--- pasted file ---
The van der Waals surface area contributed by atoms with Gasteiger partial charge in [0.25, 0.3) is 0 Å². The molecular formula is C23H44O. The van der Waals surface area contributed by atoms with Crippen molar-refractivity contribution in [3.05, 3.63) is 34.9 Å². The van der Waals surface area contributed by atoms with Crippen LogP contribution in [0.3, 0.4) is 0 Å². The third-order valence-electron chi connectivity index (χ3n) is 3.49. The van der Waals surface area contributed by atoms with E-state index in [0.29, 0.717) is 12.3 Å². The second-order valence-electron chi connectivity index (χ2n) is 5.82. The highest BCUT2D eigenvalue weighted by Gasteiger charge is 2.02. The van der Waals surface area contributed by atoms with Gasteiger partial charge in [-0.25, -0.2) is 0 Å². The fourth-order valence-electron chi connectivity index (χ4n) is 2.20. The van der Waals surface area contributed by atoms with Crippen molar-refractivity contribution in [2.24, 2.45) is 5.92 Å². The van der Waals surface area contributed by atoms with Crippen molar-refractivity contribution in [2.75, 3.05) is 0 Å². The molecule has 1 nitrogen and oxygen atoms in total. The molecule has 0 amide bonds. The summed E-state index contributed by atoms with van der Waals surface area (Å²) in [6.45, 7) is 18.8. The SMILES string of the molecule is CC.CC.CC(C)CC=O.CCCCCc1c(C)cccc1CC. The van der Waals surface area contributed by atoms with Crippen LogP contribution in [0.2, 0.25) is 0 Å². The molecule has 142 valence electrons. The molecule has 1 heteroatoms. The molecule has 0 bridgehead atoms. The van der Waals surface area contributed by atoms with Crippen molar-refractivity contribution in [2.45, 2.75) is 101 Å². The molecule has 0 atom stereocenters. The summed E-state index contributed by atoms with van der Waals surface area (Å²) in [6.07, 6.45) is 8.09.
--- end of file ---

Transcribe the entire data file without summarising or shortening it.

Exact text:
The van der Waals surface area contributed by atoms with Gasteiger partial charge in [0.25, 0.3) is 0 Å². The molecular formula is C23H44O. The van der Waals surface area contributed by atoms with Crippen molar-refractivity contribution in [3.05, 3.63) is 34.9 Å². The van der Waals surface area contributed by atoms with Crippen LogP contribution in [0.3, 0.4) is 0 Å². The third-order valence-electron chi connectivity index (χ3n) is 3.49. The van der Waals surface area contributed by atoms with E-state index in [0.29, 0.717) is 12.3 Å². The second-order valence-electron chi connectivity index (χ2n) is 5.82. The highest BCUT2D eigenvalue weighted by Gasteiger charge is 2.02. The van der Waals surface area contributed by atoms with Gasteiger partial charge in [-0.25, -0.2) is 0 Å². The fourth-order valence-electron chi connectivity index (χ4n) is 2.20. The van der Waals surface area contributed by atoms with Crippen molar-refractivity contribution in [2.24, 2.45) is 5.92 Å². The van der Waals surface area contributed by atoms with Crippen molar-refractivity contribution in [2.75, 3.05) is 0 Å². The molecule has 1 nitrogen and oxygen atoms in total. The molecule has 0 amide bonds. The summed E-state index contributed by atoms with van der Waals surface area (Å²) in [6.45, 7) is 18.8. The SMILES string of the molecule is CC.CC.CC(C)CC=O.CCCCCc1c(C)cccc1CC. The van der Waals surface area contributed by atoms with Crippen LogP contribution in [0.2, 0.25) is 0 Å². The molecule has 142 valence electrons. The molecule has 1 heteroatoms. The molecule has 0 bridgehead atoms. The van der Waals surface area contributed by atoms with Crippen molar-refractivity contribution in [2.45, 2.75) is 101 Å². The molecule has 0 atom stereocenters. The summed E-state index contributed by atoms with van der Waals surface area (Å²) in [6.07, 6.45) is 8.09.